Probably one of the most exciting things is how much it’s growing, so rapidly that this year I was so excited I only put up my tent on my third day in the desert. Having missed the first one but made it to the second it seems like each year more people are shaken out the woodwork of South Africa and the World to play their part in our art festival.  The job of nursing her through each growing pain is something I’ll happily buy a ticket for, this process must be seriously intended and thought about. How can we improve next year is something each one of us surely must consider – there can be no half measures about our intention. Each person’s involvement must be given with the whole in mind, adding to the bubble of consciousness we form out there in the middle of nowhere, spreading flaming streaks of light out into the universe with a significance that we can only faintly grasp at believing, as it slips through our fingers like sand.
Photo by Jani-Marie Breedt
This year the music was great, it hit the spot on a few occasions, lacked enough punk and cheeky tongue in cheek and was generally loud. With so many sound systems it’s cool to go clubbing in Tankwa Town although quite easy to end up running around like a headless chicken too, when the sun goes to one’s head, surfing naked. Swinging hips offer hypnotic appreciation of good groove and this year there was, I think it’s fair to say, lots of hip swinging, no? Who knows really, there’s so much music these days its difficult to comment, maybe part of the predetermined glory of dancing is finding what you looking for at the right time.
If in smalls towns you usually have more, more interesting spontaneous conversations, then Tankwa is a great place to talk to the people next to you in a queue or to your neighbours. Undoubtedly these giggly exchanges and straight-faced grins belong to residents with due reason as finding out who people are and what they do on the outside is bound to make you curious.  It’s easy to be mistaken and think someone came out to the desert to lose themselves, whereas in fact they came there to truly find themselves. Reinstall the most basic premise: do anything as long as you don’t hurt anyone. In today’s radical world of extremes a festival so beautifully expansive allows us be the song unto ourselves that we sincerely believe in, no matter how tenuous our grip of that hope is.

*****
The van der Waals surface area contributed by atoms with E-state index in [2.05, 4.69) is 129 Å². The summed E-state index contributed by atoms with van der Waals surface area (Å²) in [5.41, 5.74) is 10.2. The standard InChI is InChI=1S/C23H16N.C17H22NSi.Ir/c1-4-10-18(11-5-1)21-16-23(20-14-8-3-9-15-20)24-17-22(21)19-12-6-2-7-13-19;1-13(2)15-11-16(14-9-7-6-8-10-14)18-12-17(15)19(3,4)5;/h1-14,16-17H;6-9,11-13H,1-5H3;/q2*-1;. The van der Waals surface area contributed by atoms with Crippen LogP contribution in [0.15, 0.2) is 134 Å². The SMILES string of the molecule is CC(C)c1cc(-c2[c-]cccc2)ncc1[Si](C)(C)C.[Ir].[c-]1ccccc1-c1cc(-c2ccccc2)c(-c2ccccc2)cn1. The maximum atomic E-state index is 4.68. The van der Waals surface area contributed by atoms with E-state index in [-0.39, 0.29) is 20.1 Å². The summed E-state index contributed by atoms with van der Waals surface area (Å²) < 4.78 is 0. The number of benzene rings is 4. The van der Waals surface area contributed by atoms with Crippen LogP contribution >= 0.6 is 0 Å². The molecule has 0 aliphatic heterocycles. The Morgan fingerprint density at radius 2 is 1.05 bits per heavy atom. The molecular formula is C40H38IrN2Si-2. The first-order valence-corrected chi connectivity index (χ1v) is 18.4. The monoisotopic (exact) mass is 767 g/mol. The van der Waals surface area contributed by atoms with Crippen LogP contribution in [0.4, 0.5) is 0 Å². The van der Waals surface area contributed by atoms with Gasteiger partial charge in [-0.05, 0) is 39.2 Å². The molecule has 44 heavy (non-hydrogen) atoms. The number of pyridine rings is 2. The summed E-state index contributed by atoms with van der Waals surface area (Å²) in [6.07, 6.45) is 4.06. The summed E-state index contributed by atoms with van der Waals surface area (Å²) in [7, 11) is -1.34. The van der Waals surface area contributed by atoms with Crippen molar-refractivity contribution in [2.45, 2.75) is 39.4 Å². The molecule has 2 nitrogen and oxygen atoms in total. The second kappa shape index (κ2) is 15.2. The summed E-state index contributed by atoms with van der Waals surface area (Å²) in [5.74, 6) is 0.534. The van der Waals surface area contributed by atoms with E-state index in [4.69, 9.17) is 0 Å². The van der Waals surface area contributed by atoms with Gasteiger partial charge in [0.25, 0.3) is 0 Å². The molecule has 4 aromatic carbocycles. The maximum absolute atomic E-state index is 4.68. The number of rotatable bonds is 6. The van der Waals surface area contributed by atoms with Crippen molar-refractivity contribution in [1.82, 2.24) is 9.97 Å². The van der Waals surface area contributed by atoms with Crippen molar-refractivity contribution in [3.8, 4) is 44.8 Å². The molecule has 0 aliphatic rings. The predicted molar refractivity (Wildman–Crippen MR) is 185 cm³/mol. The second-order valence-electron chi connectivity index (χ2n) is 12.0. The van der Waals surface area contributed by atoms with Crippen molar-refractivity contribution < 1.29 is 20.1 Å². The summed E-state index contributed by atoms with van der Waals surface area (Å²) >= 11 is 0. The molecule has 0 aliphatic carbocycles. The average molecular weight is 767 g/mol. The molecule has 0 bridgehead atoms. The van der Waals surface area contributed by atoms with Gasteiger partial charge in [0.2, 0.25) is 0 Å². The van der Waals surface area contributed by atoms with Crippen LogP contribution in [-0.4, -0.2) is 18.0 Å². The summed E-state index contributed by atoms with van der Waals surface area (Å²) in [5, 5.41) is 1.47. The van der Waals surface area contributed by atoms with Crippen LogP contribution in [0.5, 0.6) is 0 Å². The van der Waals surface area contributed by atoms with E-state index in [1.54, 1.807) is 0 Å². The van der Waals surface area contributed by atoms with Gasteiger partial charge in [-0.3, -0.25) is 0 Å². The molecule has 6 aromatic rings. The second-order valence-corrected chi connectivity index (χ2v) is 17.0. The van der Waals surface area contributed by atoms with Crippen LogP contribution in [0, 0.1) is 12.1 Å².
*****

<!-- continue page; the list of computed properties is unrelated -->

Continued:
Flames must be the mothership that root this festival into our lives, the big burns providing the most unified times in town. Writing captions for each fire can never come close to the smoke devils, swirling cinders and white-hot intensity that witnessing them allows. The Polar Bear has the biggest piece of my heart, I want to build one too so I can play with it in the garden on stay-home Tuesday nights.  Is there a place for a Temple at our burn where people can burn possessions, parts of their lives to leave behind? A bring and burn fire… The basic elemental gift of healing people must be one of the pillars we build this creation on, reinforcing the way in which it reaches out beyond the small time together in the desert and into our everyday life. Take all your rubbish home but leave your worries to burn away in the breeze, just drifting ash.
Maybe some of the smaller instillation groups can also interact with each other in the playa, creating a more radical scene than the lonely piece? What would you like to do next year, who would you like to see on the playa, what wonders can you imagine?
And, across whatever dimensions we now find ourselves, wherever you are winding your time through our globe, a gigantic thank you beautiful being! If it wasn’t for you it wouldn’t have been what it was and it won’t be what it can be. What AfrikaBurn is and means is so much more than any flimsy description. Like the best things in life it happens and we like it.  Mwah.